Design Matters

Not only does negotiation style matter, how we structure our trade offers matters as well. By designing our behaviors with cognitive biases such as tyranny of choice, decoy effect, and compromise effect in mind, we can engage in productive trade talk more frequently and nudge our leaguemates toward certain desired (by us) choices.

You Matter

We can talk theory, strategy, and process all we want, but how we are perceived by our leaguemates might be the most important factor. If we take forever to get back to other owners, make outlandish offers, ridicule people for making offers we deem outlandish, or are unpleasant to negotiate with for any other reason, then we risk being avoided intentionally and unintentionally in trade talks. Conversely, being someone who people enjoy or feel comfortable dealing with can be the reason we are the first person that an owner reaches out to when wanting to trade. Being enjoyable to work/negotiate with might be a soft skill, but, regardless of categorization, it is definitely an important one.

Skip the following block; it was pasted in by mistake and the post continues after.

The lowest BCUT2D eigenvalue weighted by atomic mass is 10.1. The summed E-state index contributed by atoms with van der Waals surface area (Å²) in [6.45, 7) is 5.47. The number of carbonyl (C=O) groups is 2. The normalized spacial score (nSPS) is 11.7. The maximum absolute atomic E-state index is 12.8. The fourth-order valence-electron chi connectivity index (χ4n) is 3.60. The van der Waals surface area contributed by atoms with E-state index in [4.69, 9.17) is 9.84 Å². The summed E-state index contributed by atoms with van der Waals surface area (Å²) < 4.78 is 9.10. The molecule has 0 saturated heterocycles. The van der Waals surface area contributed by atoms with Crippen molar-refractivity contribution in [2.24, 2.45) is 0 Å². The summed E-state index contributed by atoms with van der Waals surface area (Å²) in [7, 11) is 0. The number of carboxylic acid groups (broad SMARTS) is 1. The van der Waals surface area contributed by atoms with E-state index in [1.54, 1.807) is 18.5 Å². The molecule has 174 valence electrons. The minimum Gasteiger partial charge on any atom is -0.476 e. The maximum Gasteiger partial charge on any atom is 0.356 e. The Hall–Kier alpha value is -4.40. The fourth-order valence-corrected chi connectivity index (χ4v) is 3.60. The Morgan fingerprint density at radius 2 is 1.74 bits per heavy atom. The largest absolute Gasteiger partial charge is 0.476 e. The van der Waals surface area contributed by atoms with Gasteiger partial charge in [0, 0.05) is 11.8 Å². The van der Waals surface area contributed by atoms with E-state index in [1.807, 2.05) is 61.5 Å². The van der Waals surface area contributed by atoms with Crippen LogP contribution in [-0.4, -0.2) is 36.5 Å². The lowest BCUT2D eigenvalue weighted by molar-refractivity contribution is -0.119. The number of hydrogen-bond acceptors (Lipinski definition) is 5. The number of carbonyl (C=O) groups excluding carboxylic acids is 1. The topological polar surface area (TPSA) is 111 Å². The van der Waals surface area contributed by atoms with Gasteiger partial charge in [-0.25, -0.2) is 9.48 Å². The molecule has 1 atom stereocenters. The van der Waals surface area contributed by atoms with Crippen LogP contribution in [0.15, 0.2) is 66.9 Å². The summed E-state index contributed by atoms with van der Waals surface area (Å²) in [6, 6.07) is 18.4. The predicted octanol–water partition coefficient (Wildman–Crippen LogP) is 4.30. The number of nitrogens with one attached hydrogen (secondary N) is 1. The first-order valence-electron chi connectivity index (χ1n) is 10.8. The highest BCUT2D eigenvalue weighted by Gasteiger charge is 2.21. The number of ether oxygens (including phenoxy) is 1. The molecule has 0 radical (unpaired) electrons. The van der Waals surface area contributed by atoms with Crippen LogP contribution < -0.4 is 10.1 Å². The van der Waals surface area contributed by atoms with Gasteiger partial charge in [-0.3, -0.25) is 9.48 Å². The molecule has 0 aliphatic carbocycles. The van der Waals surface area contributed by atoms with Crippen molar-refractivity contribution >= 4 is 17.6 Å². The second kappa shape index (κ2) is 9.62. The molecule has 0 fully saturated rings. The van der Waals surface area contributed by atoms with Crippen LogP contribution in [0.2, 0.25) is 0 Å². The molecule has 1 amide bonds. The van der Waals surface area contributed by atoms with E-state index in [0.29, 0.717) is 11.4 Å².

Ultimately, using trade to our advantage in fantasy baseball is about a lot more than finding undervalued players. Just as finding these undervalued players is a part of our current trade process, all of the above skills and strategies should be, too. We will be more successful fantasy baseball participants for it.

Thank you for reading

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This all makes sense Jeff, but the problem I always have is other owners who either don't respond at all to requests or flat out reject a trade without any comment. Tough to get any dialogue going in either case. How do you counteract that?
Don't start with a trade offer. Send an email saying that you're looking to increase your steals (or whatever you need that the other guy has plenty of) and ask for his/her thoughts, and let them know that you've got too many closers (if they need saves). They might make you an offer that behooves both of you.

You may also try to call or instant message them. Many people have additional contact information on their league pages or Facebook accounts.